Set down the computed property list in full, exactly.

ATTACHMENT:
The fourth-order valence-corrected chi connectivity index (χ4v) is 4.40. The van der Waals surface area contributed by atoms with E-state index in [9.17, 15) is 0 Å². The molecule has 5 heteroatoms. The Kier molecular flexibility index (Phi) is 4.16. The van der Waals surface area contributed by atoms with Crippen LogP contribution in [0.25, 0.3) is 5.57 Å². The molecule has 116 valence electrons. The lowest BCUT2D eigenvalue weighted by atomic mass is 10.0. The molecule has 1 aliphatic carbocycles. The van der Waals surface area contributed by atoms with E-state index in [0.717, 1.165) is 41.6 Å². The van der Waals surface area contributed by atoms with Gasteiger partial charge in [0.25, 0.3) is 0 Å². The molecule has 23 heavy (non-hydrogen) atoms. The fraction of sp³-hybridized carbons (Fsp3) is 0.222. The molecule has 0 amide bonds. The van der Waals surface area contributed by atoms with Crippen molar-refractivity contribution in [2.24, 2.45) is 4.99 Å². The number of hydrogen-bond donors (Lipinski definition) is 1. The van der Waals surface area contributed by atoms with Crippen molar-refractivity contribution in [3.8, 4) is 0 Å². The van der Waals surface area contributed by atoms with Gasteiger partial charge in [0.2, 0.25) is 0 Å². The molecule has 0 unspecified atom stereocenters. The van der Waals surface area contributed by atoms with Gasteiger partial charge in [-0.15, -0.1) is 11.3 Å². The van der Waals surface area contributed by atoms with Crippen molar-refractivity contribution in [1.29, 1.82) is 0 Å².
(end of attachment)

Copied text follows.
The fourth-order valence-corrected chi connectivity index (χ4v) is 4.40. The van der Waals surface area contributed by atoms with E-state index in [9.17, 15) is 0 Å². The molecule has 5 heteroatoms. The Kier molecular flexibility index (Phi) is 4.16. The van der Waals surface area contributed by atoms with Crippen LogP contribution in [0.25, 0.3) is 5.57 Å². The molecule has 116 valence electrons. The lowest BCUT2D eigenvalue weighted by atomic mass is 10.0. The molecule has 1 aliphatic carbocycles. The van der Waals surface area contributed by atoms with E-state index in [0.717, 1.165) is 41.6 Å². The van der Waals surface area contributed by atoms with Gasteiger partial charge in [0.25, 0.3) is 0 Å². The molecule has 23 heavy (non-hydrogen) atoms. The fraction of sp³-hybridized carbons (Fsp3) is 0.222. The molecule has 0 amide bonds. The van der Waals surface area contributed by atoms with Crippen molar-refractivity contribution in [2.24, 2.45) is 4.99 Å². The number of hydrogen-bond donors (Lipinski definition) is 1. The van der Waals surface area contributed by atoms with Crippen molar-refractivity contribution in [3.8, 4) is 0 Å². The van der Waals surface area contributed by atoms with Gasteiger partial charge in [0.2, 0.25) is 0 Å². The molecule has 0 unspecified atom stereocenters. The van der Waals surface area contributed by atoms with Gasteiger partial charge in [-0.15, -0.1) is 11.3 Å². The van der Waals surface area contributed by atoms with Crippen molar-refractivity contribution in [1.29, 1.82) is 0 Å².